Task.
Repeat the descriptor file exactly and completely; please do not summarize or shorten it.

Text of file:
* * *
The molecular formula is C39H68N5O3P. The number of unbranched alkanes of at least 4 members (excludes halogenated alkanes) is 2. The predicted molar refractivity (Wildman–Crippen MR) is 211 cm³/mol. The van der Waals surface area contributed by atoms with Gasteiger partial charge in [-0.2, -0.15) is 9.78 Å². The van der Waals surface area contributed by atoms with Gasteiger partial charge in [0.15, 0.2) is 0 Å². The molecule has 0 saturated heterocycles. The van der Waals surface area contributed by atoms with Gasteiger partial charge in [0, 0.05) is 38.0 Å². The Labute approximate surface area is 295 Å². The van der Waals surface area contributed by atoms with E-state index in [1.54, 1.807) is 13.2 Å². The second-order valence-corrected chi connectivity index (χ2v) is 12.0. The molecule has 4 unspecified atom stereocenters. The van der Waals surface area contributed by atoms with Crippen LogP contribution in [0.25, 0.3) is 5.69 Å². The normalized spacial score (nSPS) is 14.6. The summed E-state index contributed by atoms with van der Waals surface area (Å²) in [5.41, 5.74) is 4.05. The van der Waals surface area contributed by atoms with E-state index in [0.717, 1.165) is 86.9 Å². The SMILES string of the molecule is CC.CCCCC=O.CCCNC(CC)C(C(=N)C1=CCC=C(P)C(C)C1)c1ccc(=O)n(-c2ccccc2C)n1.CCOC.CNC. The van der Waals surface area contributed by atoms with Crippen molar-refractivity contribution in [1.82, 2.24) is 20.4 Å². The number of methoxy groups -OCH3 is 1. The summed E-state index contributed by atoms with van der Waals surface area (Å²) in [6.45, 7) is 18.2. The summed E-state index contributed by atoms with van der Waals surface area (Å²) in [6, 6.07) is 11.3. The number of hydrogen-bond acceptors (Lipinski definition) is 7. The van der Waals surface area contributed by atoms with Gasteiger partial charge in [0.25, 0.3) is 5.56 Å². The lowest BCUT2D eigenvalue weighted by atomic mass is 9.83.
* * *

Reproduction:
The molecular formula is C39H68N5O3P. The number of unbranched alkanes of at least 4 members (excludes halogenated alkanes) is 2. The predicted molar refractivity (Wildman–Crippen MR) is 211 cm³/mol. The van der Waals surface area contributed by atoms with Gasteiger partial charge in [-0.2, -0.15) is 9.78 Å². The van der Waals surface area contributed by atoms with Gasteiger partial charge in [0.15, 0.2) is 0 Å². The molecule has 0 saturated heterocycles. The van der Waals surface area contributed by atoms with Gasteiger partial charge in [0, 0.05) is 38.0 Å². The Labute approximate surface area is 295 Å². The van der Waals surface area contributed by atoms with E-state index in [1.54, 1.807) is 13.2 Å². The second-order valence-corrected chi connectivity index (χ2v) is 12.0. The molecule has 4 unspecified atom stereocenters. The van der Waals surface area contributed by atoms with Crippen LogP contribution in [0.25, 0.3) is 5.69 Å². The normalized spacial score (nSPS) is 14.6. The summed E-state index contributed by atoms with van der Waals surface area (Å²) in [5.41, 5.74) is 4.05. The van der Waals surface area contributed by atoms with E-state index in [0.717, 1.165) is 86.9 Å². The SMILES string of the molecule is CC.CCCCC=O.CCCNC(CC)C(C(=N)C1=CCC=C(P)C(C)C1)c1ccc(=O)n(-c2ccccc2C)n1.CCOC.CNC. The van der Waals surface area contributed by atoms with Crippen molar-refractivity contribution in [1.82, 2.24) is 20.4 Å². The number of methoxy groups -OCH3 is 1. The summed E-state index contributed by atoms with van der Waals surface area (Å²) in [6.45, 7) is 18.2. The summed E-state index contributed by atoms with van der Waals surface area (Å²) in [6, 6.07) is 11.3. The number of hydrogen-bond acceptors (Lipinski definition) is 7. The van der Waals surface area contributed by atoms with Gasteiger partial charge in [0.25, 0.3) is 5.56 Å². The lowest BCUT2D eigenvalue weighted by atomic mass is 9.83.